The Advent Calendar ‘Offside’ Competition

On Day 15 of our Facebook Advent Calendar, we asked our fans to send us their explanations of the notoriously difficult-to-explain Football Offside Rule.

50p Football Small

With 3 prizes on offer of a London 2012 Olympic Football 50p Brilliant Uncirculated coin for the versions that we found the most amusing, we had a great time judging them! Here are the 3 Winners; we hope you enjoy and learn from these versions as much as we did!

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On Day 10 of our Facebook Advent Calendar, we’re opening the window (see what I did there?) on our Top 10 Festive Facts.  A Christmas quiz has become a fun tradition for many people, so I hope these will help you out!

1. Advent Calendars – the first ones appeared in Germany. The BBC History channel refers to printers in Munich being the first to produce them in 1908. Paper and cardboard rationing during the Second World War put an end to them until 1946. Chocolate advent calendars appeared in the UK in the 1950’s after food rationing ended and they soon spread across the globe, with something for everyone – here’s a trendy one and here’s a classical musical one.

The World’s Most Expensive Advent Calendar was a $1m version by Porsche Design in 2010 – there may have been others, but this one is pretty impressive!

Porsche Design's Advent Calendar








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A Lucky Silver Penny for some very special babies!

I’ve had a lovely task recently – looking at copies of Birth Certificates of babies born in the UK on the same day as Prince George of Cambridge. We offered a gift of a Lucky Silver Penny to any such baby, asking for applications through our Facebook page, and the response has been phenomenal.


The Lucky Silver Penny

From the details submitted, we’ve found all sorts of interesting facts to share…

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Your Royal Mint Facebook questions answered!

The Royal Mint’s social media team were lucky enough to have a work experience placement called Leah for a week in July 2013. We asked Leah to post on Facebook asking people to suggest questions that they would like to be answered. Leah researched and wrote the answers to your questions.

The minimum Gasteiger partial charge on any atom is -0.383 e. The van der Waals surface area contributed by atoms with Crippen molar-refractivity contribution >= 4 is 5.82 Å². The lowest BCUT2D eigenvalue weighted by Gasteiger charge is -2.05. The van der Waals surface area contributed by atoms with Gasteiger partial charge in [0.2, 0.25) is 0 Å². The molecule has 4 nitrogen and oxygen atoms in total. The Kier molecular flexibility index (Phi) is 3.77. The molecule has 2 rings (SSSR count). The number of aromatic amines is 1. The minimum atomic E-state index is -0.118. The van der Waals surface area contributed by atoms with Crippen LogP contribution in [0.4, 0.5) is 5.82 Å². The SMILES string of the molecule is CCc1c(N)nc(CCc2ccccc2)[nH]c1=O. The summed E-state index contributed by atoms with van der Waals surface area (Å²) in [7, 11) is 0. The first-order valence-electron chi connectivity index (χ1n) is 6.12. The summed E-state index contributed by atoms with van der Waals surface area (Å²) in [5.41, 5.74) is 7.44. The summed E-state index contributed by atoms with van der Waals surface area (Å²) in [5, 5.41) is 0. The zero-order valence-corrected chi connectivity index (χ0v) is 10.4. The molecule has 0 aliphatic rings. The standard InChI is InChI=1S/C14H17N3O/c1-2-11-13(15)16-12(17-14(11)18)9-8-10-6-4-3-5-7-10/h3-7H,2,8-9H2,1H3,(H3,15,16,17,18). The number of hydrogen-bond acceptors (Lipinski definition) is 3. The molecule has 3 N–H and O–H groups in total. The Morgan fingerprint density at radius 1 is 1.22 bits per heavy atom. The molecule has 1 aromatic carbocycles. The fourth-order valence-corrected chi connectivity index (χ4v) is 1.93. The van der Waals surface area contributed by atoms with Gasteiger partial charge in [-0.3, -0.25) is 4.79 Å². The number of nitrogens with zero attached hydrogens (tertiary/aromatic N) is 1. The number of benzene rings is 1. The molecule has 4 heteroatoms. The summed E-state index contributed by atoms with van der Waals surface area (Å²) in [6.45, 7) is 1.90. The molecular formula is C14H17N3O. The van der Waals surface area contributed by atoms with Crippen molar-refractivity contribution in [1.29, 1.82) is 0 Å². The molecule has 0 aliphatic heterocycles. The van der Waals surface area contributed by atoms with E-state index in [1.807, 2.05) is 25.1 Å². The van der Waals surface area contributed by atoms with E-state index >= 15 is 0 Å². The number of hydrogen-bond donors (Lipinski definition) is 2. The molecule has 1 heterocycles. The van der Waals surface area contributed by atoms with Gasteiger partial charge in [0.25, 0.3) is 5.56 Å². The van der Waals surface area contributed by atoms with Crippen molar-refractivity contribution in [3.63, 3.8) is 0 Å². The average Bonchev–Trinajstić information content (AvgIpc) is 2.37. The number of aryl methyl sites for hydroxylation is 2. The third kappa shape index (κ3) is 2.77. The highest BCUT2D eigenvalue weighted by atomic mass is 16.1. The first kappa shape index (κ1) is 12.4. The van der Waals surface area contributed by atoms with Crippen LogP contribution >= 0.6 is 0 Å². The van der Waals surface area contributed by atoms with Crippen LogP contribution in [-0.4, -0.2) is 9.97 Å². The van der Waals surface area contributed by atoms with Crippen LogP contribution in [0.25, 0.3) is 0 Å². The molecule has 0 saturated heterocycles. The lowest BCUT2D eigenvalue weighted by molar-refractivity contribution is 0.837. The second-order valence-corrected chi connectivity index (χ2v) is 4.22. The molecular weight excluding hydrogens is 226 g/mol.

You can read her findings below!

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50p collectors, share your tips and stories

So we all know the London 2012 sports 50p’s from the Royal Mint are hard to find…but some people have managed to find them all.

How did they do it?

We asked the best in the business for their tips and here are the top 10!
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29 Weeks of British Olympic and Paralympic sports – Week 18: Judo

The Judo 50p coin was designed by David Cornell.

A fascinating fact about this coin…David did contest Judo as a young man for many years and was forced to stop after injuring his shoulder badly doing the throw that is displayed on this coin!

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29 Weeks of British Olympic and Paralympic sports – Week 14: Goalball

The Goalball 50p coin was designed by Jonathan Wren.

As ever, we put our three searching questions to the coin designer…read on to find out what he had to say!

1) Have you seen your coin ‘in the wild’ yet?

I haven’t but my wife received my 50 pence design as change for a coffee last December which was a fantastic surprise. Between us we have come across 9 other different designs.

2) Have you heard what the British team think about it?

Sadly not but it would be great to hear their thoughts on it!

3) What are you looking forward to in 2012?

Obviously all of London 2012 from the build up to the closing paralympics ceremony and enjoying the event with the family. I was lucky to get some tickets to one of the sessions of Goalball and paralympics athletics in the ballot although unfortunately no joy with Olympic tickets. I’m also looking forward to the football Euros and of course spotting more of the coins in circulation.

About Goalball

What is Goalball I hear you ask…well, here’s a description from the Goallball UK website:

Goalball is a game played by two teams of three players with a maximum of three substitutions on each team.  It is open to both male and female visually impaired athletes,  and sighted players can also play domestically.  It has three main distinguishing features:-

  1. All players wear eyeshades so that they are totally blindfolded
  2. Goalball is played on an indoor court that is 18m long and 9m wide.  The court has tactile markings (string that is taped to the floor), which helps players determine where they are
  3. The ball contains internal bells, which help players locate it during play.

The object of the game is to score a goal by bowling the ball along the floor so that it crosses the goal line of the opposing team. The defending team has to prevent the ball going in to their goal by stopping it while remaining in their team area.  They must then try to control the ball and attack by bowling the ball back again thereby trying to score in the other goal.

Find out more about Goalball

Visit the Goallball UK website

You can follow Goalball UK on Twitter

Like Goalball UK on Facebook

Get the coin to keep!

If you want the keep and collect collector’s pack, you can buy the Goalball 50p on the Royal Mint website

If you’re ready to start the hunt for the coin in your change…you can join other London 2012 50p collectors on Facebook and Twitter!